Overcoming my Barriers to Borderline Personality Disorder Recovery

Overcoming my Barriers to Borderline Personality Disorder Recovery

by

Listen to Editor in Chief Gabriel Nathan read this story: 

“Are you prepared to work on these changes and commit to one day a week for eighteen months?”

I looked up at the sea of expectant faces and took a deep breath. “Yes.”

This was a big moment for me. I was applying to become a member of the TC, Therapeutic Community, the next stage of the group therapy programme I had started eight months earlier. The previous stage, the ESG, Emotional Skills Group, had been helpful but I felt that I was ready to move on, to start more intensive work. In the TC, the work would be focused on therapeutic interventions, going into the details of our issues and exploring the reasons behind our behaviors. My hope as a new member of this group was to learn to relate to others in healthier ways and to work through my childhood issues, to understand the root of my BPD and OCD.

It’s taken a lot for me to even get to this stage. When people in the past asked, “Do you want to get better?” my honest answer was, “No. But I want to want to get better.” I was afraid to get better, I wanted to stay ill. But I wanted to want to get better. Most people I’ve met with mental illness wanted to get better. I didn’t, but I wished I could be like them and want it too. I’ve put in a lot of hard work over the past couple of years, with a private therapist and with the group, to get myself to a place where I am actively working towards recovery, to being healthy.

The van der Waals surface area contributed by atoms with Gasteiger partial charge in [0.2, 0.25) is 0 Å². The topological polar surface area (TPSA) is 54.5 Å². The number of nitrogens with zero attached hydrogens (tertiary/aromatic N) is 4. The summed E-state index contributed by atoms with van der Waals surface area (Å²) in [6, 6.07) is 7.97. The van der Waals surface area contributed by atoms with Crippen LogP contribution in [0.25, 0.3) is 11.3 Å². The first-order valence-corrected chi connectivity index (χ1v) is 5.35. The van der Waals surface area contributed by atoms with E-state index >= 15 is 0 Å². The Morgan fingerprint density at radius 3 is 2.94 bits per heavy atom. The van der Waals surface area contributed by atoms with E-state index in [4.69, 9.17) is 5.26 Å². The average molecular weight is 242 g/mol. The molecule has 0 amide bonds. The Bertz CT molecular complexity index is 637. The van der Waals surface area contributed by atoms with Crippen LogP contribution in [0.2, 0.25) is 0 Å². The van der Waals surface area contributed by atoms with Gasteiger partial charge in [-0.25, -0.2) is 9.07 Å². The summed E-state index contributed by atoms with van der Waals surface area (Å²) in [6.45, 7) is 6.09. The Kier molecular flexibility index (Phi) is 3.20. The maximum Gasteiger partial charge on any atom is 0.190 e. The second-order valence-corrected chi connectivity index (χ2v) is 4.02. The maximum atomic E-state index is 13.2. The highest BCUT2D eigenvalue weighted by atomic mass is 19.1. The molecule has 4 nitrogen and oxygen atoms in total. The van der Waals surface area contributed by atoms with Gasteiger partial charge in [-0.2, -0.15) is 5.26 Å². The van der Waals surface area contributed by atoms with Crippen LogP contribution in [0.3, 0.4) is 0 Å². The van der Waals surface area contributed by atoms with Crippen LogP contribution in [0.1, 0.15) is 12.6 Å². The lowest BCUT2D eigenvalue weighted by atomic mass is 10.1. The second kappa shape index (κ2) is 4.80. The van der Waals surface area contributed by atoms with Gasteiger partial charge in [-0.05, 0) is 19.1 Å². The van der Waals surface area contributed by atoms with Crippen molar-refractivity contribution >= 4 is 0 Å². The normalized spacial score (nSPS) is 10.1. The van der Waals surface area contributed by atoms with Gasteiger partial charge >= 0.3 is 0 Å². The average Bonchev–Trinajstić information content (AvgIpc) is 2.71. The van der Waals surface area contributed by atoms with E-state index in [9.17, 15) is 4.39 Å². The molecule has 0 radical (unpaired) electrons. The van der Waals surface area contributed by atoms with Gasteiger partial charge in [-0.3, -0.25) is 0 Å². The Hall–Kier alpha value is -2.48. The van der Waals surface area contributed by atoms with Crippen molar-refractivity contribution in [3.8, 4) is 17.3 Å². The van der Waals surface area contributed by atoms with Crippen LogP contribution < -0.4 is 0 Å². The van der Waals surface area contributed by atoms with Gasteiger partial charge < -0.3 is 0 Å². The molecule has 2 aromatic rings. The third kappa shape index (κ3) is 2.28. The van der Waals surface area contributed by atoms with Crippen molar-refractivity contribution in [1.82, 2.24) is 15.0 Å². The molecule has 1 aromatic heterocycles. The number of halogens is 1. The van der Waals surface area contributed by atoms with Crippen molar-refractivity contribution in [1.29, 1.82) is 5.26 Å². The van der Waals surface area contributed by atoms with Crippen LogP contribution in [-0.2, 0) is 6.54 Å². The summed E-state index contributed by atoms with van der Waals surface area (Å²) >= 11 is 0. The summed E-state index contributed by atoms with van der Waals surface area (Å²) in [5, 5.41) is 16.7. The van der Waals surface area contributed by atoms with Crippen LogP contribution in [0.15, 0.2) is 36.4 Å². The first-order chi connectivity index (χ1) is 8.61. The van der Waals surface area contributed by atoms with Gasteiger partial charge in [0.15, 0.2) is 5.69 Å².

Before therapy, I was so wrapped up in self-hatred that I thought my mental illnesses were the only way I would ever get anyone to care about me. And once someone gave me sympathy, my brain subconsciously made me worse because I was afraid I would lose everyone if I got better. The only way to keep people’s attention was to keep continuously get worse. I was sure that people only wanted to know me because they felt sorry for me.

When I was three years old, my baby brother died of SIDS (Sudden Infant Death Syndrome). Not only did I feel confusion at this time but I also felt a lack of attention from my grieving parents.

As a child, I craved people’s attention. This feeling grew as I grew older.  I found myself jealous of people who had physical illnesses, and I’d become overwhelmed with envy when people gave them sympathy. Once I was diagnosed, I found that people gave me that same sympathy I craved. A friend and colleague once followed me into the toilets as she thought I had gone in there to take an overdose after I told her I’d had suicidal thoughts. Having her worry and concern felt good.

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Once I found someone who showed me sympathy, I clung onto them, bombarding them with text messages and emails about my mental health, wanting them to feel sorry for me so they wouldn’t want to leave me.

Beginning BPD (Borderline Personality Disorder) recovery for me has meant overcoming barriers that could have kept me stuck. It’s hard to put the effort into getting better when your brain is telling you that recovery will mean you lose everyone, that there will no longer be any reason for anyone to pay you any attention. Sometimes the desire to stay ill has felt all-pervasive. The voice of my BPD told me not to get better, which made me feel scared, because I felt so unhappy and I didn’t want to keep feeling unhappy. I worried that the alternative was that no one would love me, it felt like they’d all leave when I got better. It was a catch twenty-two.